The routine at 0xffd2 which is called chrout will print a character to some output stream. I would like to use this call to print a message to the screen, but I have a file open for output on a disk. According to the documentation, chrout will send my character there.

How can I direct chrout to the screen? Must I close the file first?


Must I close the file first?

No, not unless you already have all 10 possible file entries used up, It depends more on your intention to write a 'clean' program or just want to hack your way ahead (*1).

How can I direct chrout to the screen?

The compatible way is by setting the device the following output is meant to go to. And setting it back afterwards. It's eventually exactly what the BASIC command CMD does when redirecting output.

The function called is CHKOUT (at $FFC9) with the logical file number to be supplied in X (3 in case of the screen).

*1 - Even though this was intended as a rhetorical question, there is always a chance to go brutal ... err ... use an inflexible low level approach. Here it would be using screen functions directly. Here outputting a char (in A) is $E716.

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    When calling CHKOUT the device number for the screen is 3. – JeremyP Apr 4 '19 at 8:36
  • @JeremyP Added. (I considered that obvious when already digging that deep) – Raffzahn Apr 4 '19 at 11:15
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    @JeremyP: Aren't the file number and the device number two different things? – TeaRex Mar 30 '20 at 13:35

I haven't tried this myself, but I noted that Commodore Peripheral Bus: Part 2: Bus Arbitration, TALK/LISTEN, under KERNAL Channel I/O API, says that device 3 maps to the screen.

Therefore, it should be possible to use CHROUT with a target device of 3 to print to the screen.

I would not imagine that closing the file is necessary as long as you target the correct device, though you may need to mind system state if you are targetting different devices at the same time. Closing and reopening the file may be the cleaner approach.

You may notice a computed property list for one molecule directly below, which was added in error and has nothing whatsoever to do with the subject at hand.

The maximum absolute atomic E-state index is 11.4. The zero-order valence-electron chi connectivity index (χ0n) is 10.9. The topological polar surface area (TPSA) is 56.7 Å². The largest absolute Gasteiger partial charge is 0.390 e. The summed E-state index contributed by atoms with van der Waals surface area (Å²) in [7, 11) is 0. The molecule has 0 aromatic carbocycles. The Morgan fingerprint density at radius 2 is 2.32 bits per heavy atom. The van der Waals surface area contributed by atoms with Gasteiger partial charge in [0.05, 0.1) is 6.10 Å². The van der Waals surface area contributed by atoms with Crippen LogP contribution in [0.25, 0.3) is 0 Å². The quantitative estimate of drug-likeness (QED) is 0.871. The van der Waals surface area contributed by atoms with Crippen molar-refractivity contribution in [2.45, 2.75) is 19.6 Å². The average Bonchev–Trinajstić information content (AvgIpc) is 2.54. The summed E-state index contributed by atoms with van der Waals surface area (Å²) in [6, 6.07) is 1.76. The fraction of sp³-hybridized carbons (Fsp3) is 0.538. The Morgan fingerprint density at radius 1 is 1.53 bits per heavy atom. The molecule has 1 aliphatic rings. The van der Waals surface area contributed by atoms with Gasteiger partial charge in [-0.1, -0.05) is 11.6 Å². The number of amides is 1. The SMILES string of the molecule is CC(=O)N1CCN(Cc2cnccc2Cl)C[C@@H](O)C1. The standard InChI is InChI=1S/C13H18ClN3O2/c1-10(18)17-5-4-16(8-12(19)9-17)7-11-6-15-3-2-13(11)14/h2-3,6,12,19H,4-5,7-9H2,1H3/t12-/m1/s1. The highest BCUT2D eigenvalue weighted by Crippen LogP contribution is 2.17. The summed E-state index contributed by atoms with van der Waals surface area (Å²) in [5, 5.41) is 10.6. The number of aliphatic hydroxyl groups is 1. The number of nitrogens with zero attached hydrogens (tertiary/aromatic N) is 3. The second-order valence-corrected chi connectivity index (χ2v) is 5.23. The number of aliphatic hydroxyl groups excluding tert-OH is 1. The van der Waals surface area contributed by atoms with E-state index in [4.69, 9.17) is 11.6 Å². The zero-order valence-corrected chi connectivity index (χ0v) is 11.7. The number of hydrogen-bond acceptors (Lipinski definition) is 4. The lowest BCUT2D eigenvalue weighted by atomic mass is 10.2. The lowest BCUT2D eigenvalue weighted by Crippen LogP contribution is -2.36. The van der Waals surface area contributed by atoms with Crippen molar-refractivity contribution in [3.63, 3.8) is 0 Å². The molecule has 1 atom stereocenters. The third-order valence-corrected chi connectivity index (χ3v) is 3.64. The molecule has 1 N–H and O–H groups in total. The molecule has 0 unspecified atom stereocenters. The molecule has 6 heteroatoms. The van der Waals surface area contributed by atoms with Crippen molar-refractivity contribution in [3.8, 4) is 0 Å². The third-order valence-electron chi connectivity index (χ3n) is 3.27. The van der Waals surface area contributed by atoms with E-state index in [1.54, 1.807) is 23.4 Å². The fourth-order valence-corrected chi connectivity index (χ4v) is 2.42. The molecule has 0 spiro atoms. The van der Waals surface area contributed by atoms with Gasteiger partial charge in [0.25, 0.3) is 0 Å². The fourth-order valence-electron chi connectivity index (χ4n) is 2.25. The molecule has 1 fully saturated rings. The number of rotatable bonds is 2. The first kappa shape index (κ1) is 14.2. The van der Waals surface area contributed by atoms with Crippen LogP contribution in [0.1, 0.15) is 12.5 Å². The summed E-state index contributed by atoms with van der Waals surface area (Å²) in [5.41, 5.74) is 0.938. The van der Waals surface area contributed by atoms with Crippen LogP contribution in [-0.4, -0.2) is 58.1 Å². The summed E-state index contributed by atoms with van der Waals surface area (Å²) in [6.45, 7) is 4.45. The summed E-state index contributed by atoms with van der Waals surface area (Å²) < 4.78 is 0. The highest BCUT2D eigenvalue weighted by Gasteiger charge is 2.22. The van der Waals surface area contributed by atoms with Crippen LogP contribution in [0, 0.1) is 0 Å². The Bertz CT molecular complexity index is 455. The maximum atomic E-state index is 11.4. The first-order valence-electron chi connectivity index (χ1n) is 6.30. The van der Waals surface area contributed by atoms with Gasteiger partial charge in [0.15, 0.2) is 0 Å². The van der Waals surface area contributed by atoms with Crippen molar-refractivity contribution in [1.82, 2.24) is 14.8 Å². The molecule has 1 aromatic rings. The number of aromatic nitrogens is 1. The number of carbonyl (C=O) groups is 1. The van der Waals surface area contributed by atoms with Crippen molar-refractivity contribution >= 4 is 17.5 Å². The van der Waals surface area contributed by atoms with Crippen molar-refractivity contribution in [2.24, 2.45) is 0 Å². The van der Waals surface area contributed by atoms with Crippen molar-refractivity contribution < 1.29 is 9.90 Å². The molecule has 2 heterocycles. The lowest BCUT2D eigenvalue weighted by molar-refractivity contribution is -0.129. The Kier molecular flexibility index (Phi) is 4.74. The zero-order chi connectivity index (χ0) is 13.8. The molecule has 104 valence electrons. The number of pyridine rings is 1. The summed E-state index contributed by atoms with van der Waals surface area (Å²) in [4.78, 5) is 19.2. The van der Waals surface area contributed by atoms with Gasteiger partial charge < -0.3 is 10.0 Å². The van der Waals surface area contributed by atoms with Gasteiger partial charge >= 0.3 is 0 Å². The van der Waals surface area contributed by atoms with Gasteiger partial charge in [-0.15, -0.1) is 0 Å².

If you have activated a logical file as the current output channel (using CHKOUT or $FFC9), you reset both active input and output channels to default using CLRCHN a.k.a. CLRCH, $FFCC.

After that, BSOUT $FFD2 will print to the screen.

This will not have closed the file, it is still open. You can re-activate it again with CHKOUT and eventually close it with CLOSE, $FFC3.

There is no need to use any of the bus-related functions such as TALK or LISTEN: they are the wrong abstraction level here. They come in handy if you want to talk to a disk drive or printer but not use the file administration for it.

Another answer confuses the device number for the screen (which is 3) with logical file numbers. If you open a file, you basically create a mapping from a LFN (logical file number) to a device number (and possibly a secondary address, but those are too far out of the scope of printing to the screen).

There are various books available about machine language programming on the 64, such as "(Compute's) Programming the Commodore 64, The definitive guide" by Raeto Collin West. I have "Programming the PET/CBM" by the same author and it is very thorough.

Here on archive.org are some more.

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